Please keep in mind that the method described below is not supported by Microsoft but when you need to learn while having access to the limited resources, you can improvise – it's more than acceptable.

As the first part is finished now we need to customize the installation files for Azure Stack, shrinking the official hardware requirements. After downloading and extracting the installation files go and mount "MicrosoftAzureStackPOC.vhdx" file to get write access to the content inside it.
Move to \AzureStackInstaller\PoCDeployment directory and open "Invoke-AzureStackDeploymentPrecheck.ps1" file inside it.
Now find this part of code:

function CheckRam {
    Write-Verbose "Check RAM."
   
    $mem = Get-WmiObject -Class Win32_ComputerSystem
    $totalMemoryInGB = [Math]::Round($mem.TotalPhysicalMemory / (1024 * 1024 * 1024))
    if ($totalMemoryInGB -lt 64) {
        throw "Check system memory requirement failed. At least 64GB physical memory is required."
    }
}

Change "64" in the line "if ($totalMemoryInGB -lt 64)" to whatever size you can give the Azure Stack. In my case I went for 20 GB. Save and close the file.

Now we need to edit the memory requirements for the infrastructure VMs. Go to the \AzureStackInstaller\PoCFabricInstaller directory and open the "PoCFabricSettings.xml" file for editing.

Find this line of code:

<Name>ADVM</Name>

Below it there is the configuration settings for the "ADVM" virtual machine. Modify the code to match this:

      <ProcessorCount>4</ProcessorCount>
      <RAM>1</RAM>  
      <MinRAM>1</MinRAM>  
      <MaxRAM>2</MaxRAM>  

If you would like you can also modify the "ProcessorCount" value. For me CPU count was not critical so I left it unmodified.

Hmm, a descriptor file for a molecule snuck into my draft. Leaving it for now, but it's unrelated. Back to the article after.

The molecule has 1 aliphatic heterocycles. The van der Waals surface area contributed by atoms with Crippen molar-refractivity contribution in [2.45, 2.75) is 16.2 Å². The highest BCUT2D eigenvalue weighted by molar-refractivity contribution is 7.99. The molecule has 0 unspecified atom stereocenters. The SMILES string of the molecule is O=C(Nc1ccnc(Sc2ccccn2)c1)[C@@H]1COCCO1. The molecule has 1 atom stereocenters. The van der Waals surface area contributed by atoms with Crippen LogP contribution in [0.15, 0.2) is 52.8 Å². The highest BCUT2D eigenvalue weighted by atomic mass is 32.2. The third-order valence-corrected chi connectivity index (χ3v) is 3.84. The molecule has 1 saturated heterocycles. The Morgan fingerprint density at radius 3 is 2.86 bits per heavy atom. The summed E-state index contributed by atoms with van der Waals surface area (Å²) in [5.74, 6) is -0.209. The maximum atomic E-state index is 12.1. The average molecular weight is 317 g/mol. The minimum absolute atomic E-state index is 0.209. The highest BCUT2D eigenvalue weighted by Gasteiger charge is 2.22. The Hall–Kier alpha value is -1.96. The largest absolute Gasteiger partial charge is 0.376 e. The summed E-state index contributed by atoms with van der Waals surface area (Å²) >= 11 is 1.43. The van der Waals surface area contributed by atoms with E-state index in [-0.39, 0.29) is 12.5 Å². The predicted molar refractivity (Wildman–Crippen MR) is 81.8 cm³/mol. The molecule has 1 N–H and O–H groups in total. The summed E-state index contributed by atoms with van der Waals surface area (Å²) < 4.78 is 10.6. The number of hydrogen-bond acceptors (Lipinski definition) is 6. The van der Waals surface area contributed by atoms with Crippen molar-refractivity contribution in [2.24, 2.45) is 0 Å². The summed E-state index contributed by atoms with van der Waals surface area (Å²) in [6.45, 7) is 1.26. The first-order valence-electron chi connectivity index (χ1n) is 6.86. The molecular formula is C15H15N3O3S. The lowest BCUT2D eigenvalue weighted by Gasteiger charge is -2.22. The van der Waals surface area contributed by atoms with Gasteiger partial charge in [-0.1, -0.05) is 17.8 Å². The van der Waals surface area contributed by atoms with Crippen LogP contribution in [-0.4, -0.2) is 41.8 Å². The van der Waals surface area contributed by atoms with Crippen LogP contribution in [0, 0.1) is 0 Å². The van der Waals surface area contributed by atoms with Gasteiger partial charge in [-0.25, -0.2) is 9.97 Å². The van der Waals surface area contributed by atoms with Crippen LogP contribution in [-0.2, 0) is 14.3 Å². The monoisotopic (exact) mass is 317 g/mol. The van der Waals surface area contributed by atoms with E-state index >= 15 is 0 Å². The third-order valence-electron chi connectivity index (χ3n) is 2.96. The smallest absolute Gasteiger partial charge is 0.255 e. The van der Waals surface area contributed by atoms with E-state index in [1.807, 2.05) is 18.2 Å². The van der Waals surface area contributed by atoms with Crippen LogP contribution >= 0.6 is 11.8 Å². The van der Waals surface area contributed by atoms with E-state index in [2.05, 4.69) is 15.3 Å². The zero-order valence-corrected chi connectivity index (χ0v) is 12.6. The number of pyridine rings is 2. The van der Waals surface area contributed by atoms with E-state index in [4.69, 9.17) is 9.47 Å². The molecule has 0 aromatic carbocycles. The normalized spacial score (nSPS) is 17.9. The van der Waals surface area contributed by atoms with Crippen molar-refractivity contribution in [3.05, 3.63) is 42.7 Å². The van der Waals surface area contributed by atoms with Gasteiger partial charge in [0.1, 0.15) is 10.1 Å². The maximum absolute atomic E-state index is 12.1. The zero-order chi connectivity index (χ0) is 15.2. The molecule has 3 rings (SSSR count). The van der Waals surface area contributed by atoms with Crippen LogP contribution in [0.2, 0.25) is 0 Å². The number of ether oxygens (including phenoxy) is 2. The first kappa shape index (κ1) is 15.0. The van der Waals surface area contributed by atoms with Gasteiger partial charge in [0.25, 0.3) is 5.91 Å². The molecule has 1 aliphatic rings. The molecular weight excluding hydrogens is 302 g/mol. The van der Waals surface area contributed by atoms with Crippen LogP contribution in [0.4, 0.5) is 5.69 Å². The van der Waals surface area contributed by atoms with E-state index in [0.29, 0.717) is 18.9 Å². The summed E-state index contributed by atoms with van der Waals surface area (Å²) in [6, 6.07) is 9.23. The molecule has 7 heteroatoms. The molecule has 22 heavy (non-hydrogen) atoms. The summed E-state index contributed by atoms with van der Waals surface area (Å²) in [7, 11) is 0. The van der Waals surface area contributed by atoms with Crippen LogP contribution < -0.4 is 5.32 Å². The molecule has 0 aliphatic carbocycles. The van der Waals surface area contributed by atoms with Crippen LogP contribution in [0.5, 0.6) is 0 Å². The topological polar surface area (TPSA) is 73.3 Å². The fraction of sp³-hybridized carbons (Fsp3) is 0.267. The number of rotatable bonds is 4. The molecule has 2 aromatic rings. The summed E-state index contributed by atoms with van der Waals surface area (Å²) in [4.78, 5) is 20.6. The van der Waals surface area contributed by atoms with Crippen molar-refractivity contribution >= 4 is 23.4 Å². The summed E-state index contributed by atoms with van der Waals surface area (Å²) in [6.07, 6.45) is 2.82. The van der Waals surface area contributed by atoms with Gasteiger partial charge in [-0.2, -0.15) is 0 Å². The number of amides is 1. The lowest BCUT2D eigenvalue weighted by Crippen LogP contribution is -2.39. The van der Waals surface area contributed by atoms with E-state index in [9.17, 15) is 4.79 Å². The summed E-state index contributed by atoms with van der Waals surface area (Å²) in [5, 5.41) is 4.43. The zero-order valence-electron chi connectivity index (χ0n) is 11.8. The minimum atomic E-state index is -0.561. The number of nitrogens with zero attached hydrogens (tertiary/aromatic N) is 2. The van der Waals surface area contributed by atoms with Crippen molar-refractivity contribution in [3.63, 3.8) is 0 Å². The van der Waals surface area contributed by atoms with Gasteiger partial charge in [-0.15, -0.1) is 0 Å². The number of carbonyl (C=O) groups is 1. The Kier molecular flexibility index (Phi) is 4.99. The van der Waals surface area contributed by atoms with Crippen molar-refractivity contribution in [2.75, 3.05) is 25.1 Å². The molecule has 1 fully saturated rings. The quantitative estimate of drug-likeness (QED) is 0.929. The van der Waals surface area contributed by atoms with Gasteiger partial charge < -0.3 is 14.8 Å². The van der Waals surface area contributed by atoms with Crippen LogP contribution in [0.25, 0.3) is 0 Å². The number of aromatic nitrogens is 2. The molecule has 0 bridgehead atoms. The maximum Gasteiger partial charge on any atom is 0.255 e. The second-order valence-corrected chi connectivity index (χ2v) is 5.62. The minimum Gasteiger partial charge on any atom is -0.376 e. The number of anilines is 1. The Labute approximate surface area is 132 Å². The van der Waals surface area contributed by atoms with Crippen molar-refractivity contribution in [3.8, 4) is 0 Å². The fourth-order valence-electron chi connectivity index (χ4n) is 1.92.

The settings we set here means that "ADVM" virtual machine will have a Startup Memory of 1 GB and Dynamic Memory feature turned on and configured with the minimum of 1 GB and maximum of 2 GB of RAM.

Now go and find every other VM configuration inside the file and modify it. Here is the full list of VM names:

ACSVM
ADVM
BGPVM
ClientVM
MuxVM
NATVM
NCVM
PortalVM
SQLVM
xRPVM

After modifications save and close the "PoCFabricSettings.xml" file and unmount the "MicrosoftAzureStackPOC.vhdx" file.

That's all. Now you can run "DeployAzureStack.ps1" and install Azure Stack as described in the official guide.

Limitations of Exchange ActiveSync and the need for improvement

Exchange ActiveSync is the industry standard when it comes to using Exchange email on mobile devices. But it comes with its shortcomings.

Recently we had business need for several people to use the shared calendar functionality of Exchange. Our colleagues needed the shared calendar to be integrated into their smartphone’s calendar along with their own one. Yes it works flawlessly in OWA and in Outlook but when it comes to ActiveSync – things get pretty hard.

None of today’s ActiveSync clients support shared calendar functionality. That counts even Windows Phone and Windows 10 Technical Preview Mail app. Actually the problem is in Exchange ActiveSync itself, which does not support that delegated functionality, by design.

If you need to have someone’s shared calendar in your smartphone there are two solutions:
1) Add the second ActiveSync account – you need to know someone’s password.
2) Use third-party app – giving your password to someone raises security concerns.
Neither of above are good solutions I think and you agree, I hope.

The functionality is hugely demanded everywhere though. There are assistants who need to have access to their boss’s calendar, there are shared corporate calendars and so on. And while today’s smartphones are so feature-rich devices, such limitations are huge letdown and hinder the otherwise great Exchange experience in mobile world.